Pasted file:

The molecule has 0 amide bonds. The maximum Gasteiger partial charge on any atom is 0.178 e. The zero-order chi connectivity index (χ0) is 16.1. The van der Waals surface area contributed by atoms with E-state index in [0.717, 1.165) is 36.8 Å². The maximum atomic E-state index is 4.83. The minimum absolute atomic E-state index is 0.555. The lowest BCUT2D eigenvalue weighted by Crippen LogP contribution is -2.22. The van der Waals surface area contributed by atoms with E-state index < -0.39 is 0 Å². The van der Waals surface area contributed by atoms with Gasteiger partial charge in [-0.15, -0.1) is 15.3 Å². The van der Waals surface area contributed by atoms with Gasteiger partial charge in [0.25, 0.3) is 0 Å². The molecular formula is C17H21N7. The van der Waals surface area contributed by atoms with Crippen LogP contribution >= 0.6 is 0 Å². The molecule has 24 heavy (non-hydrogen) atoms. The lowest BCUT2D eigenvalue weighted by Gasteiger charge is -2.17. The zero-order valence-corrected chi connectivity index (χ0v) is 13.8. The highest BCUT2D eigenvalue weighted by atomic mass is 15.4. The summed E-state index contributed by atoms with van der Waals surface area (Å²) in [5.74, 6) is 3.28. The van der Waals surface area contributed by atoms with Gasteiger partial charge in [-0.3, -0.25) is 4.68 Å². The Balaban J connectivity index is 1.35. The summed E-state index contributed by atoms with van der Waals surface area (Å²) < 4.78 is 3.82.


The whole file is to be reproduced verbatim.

The molecule has 0 amide bonds. The maximum Gasteiger partial charge on any atom is 0.178 e. The zero-order chi connectivity index (χ0) is 16.1. The van der Waals surface area contributed by atoms with E-state index in [0.717, 1.165) is 36.8 Å². The maximum atomic E-state index is 4.83. The minimum absolute atomic E-state index is 0.555. The lowest BCUT2D eigenvalue weighted by Crippen LogP contribution is -2.22. The van der Waals surface area contributed by atoms with E-state index < -0.39 is 0 Å². The van der Waals surface area contributed by atoms with Gasteiger partial charge in [-0.15, -0.1) is 15.3 Å². The van der Waals surface area contributed by atoms with Gasteiger partial charge in [0.25, 0.3) is 0 Å². The molecular formula is C17H21N7. The van der Waals surface area contributed by atoms with Crippen LogP contribution >= 0.6 is 0 Å². The molecule has 24 heavy (non-hydrogen) atoms. The lowest BCUT2D eigenvalue weighted by Gasteiger charge is -2.17. The zero-order valence-corrected chi connectivity index (χ0v) is 13.8. The highest BCUT2D eigenvalue weighted by atomic mass is 15.4. The summed E-state index contributed by atoms with van der Waals surface area (Å²) in [5.74, 6) is 3.28. The van der Waals surface area contributed by atoms with Gasteiger partial charge in [-0.3, -0.25) is 4.68 Å². The Balaban J connectivity index is 1.35. The summed E-state index contributed by atoms with van der Waals surface area (Å²) < 4.78 is 3.82.